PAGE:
Russia: Uralchem increased phosphate processing

Despite the weak global fertiliser demand, Russian producer Uralchem, one of the world’s largest ammonia and nitrogen fertilisers producer, is increasing its phosphoric acid production by the end of 2016. The ramp-up is part of the group’s long-term strategy to reinforce existing market share.  Following the reopening of its Voskresensk Mineral Fertilizers business, Uralchem quadrupled MAP output in the first half of the year despite the current “complex global market”. Average MAP and DAP (FOB Baltic Sea) prices for the first three months of 2016 were $353/tonne and 366$/tonne, respectively, trailing their first quarter 2015 average prices by 27%for MAP and 25% for DAP.

Fertilizer Prices


India: Greenstar Fertilizers will double its phosphoric acid capacity

Tuticorin-based Greenstar Fertilizers (GSFL) acquired its phosphoric acid capacity from SPIC and now they plan to double their 75,000 tonnes per annum nameplate capacity. The revamping program is expected to take 12 to 18 months to be completed. They also plan to create in the next three years an additional 15,000 tonnes ammonia storage facility and a 600,000 tonnes DAP production facility.

India’s current phosphoric acid capacity is slightly over two million tonnes P2O5 and it’s DAP capacity is over 3.5 million tonnes P2O5.

Mineral Production Used by the Fertilizer Industry





Potash Fertilizers Snapshot

Potassium is an essential plant nutrient and an essential nutritional requirement for both humans and animals, for which there is no effective substitute. Potassium is used to make fertilizer, biofuels, gunpowder, and various industrial chemicals. About ninety percent of potash is used for fertilizer manufacture. Potassium Chloride (KCl) is the most common source of potassium. The mineral plays a vital role in crop growth and helps plants resist cold and drought. Due to its high chlorine content, MOP is widely used in chlorine resistant crops such as wheat, rice, soya, maize, and pastures.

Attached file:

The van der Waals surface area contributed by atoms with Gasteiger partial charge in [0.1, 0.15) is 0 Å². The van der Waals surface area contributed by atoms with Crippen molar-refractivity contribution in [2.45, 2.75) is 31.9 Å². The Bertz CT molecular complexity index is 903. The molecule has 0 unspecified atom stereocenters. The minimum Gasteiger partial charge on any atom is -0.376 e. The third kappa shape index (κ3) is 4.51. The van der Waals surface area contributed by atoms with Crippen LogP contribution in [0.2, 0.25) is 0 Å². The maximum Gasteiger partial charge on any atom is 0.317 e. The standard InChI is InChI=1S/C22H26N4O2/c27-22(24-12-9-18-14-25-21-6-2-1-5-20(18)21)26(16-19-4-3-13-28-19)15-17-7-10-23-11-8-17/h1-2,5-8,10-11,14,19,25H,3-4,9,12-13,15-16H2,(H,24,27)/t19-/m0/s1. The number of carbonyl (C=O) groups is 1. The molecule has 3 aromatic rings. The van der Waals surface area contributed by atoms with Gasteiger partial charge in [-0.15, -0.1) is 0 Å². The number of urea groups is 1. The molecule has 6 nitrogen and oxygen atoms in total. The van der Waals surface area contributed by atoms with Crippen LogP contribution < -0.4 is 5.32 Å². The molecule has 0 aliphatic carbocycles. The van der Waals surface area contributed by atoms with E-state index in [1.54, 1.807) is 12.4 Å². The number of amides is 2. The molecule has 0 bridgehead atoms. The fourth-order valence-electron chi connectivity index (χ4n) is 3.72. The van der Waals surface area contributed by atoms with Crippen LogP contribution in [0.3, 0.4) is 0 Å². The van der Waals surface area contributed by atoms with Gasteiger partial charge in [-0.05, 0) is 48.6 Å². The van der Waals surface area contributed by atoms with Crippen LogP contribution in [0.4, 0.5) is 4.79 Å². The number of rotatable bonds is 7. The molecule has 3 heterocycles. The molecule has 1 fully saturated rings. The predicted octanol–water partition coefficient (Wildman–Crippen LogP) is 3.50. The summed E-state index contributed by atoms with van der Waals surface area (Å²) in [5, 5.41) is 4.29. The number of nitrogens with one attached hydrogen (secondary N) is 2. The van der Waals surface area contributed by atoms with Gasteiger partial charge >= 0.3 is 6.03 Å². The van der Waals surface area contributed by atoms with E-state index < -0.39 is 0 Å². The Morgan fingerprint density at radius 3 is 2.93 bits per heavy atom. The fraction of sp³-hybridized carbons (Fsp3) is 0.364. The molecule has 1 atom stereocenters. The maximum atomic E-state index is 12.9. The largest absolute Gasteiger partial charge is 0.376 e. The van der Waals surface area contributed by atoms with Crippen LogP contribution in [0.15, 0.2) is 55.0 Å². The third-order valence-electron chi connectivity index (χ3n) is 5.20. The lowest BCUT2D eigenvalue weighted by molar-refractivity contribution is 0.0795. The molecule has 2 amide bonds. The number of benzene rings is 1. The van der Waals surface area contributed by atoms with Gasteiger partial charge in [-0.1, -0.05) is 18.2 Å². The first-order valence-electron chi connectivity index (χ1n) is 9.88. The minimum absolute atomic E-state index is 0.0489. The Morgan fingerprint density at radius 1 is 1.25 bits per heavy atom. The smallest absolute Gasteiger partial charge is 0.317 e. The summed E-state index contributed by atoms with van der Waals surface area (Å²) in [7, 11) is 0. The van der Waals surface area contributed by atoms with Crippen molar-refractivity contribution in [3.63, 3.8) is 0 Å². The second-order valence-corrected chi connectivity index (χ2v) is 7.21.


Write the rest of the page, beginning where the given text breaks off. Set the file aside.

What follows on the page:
Potassium intake is also important in animal nutrition and milk production.

Potassium sulphate and potassium nitrate are the main non-chloride K fertilizers.



Potash reserves are concentrated in just a few areas: major producing regions include the FSU, North America, Germany, and the Dead Sea area.



k_production 2014

Compared with other fertilizer nutrients, the potash industry is much consolidated, with Canada, Russia, Belarus and Germany accounting for more than 3/4 of world production. There are about twelve large potash manufacturers, most of them non-governmental owned.



         Source: Agrium Fact Book 2014-2015


Potash changes are driven mainly by the demand of the global fertilizer industry, in particular the Indian and the Chinese one, but also by the growth of the agrofuel production. The key crops influencing the potash price are first of all corn, and then soybeans and rice.


Potash Production Process



Fertilizer Prices


Urea Fertilizers Snapshot

Urea, N-P-K composition 46-0-0, is the most commonly produced and widely traded nitrogen product. It is estimated that 90 percent is used as fertilizer and the rest for industrial purposes. Synthesized from ammonia and carbon dioxide (CO2), urea is the only primary nitrogen product chemically classified as organic (because of its carbon content). Nitrogen is the most crucial and major nutrient element in plant growth. It is abundant in nature and enhances better yields.  Because urea is produced from ammonia and carbon dioxide, which is a by-product of ammonia production, all urea plants are located adjacent to or in proximity to an ammonia plant.



China and India account for more than a half of urea output (as well as capacity), however, these two countries are the largest urea consumers, over half of it. In 2013, 44 percent of the urea fertilizer was consumed in East Asia, followed by South Asia, which took nearly a quarter of the product.





Urea, (Black Sea), bulk, spot,  f.o.b. Black Sea (primarily Yuzhnyy) beginning July 1991; for 1985-91 (June) f.o.b. Eastern Europe

Wheat (US), no. 1, hard red winter, ordinary protein, export price delivered at the US Gulf port for prompt or 30 days shipment

Kenya: New NPK factory

A new fertilizer factory was commissioned in the Eldoret town, Rift Valley Province in Kenya. The $1 billion factory will have an annual nameplate capacity of 150,000 metric tonnes of NPK and is expected to manufacture its first bag of fertilizer mid 2016. It is being set up by the Toyota Tsusho East Africa. World NPK capacity is estimated in some 100,000-120,000 tonnes product, and the main African producer is Egypt.

Ammonium Phosphates Snapshot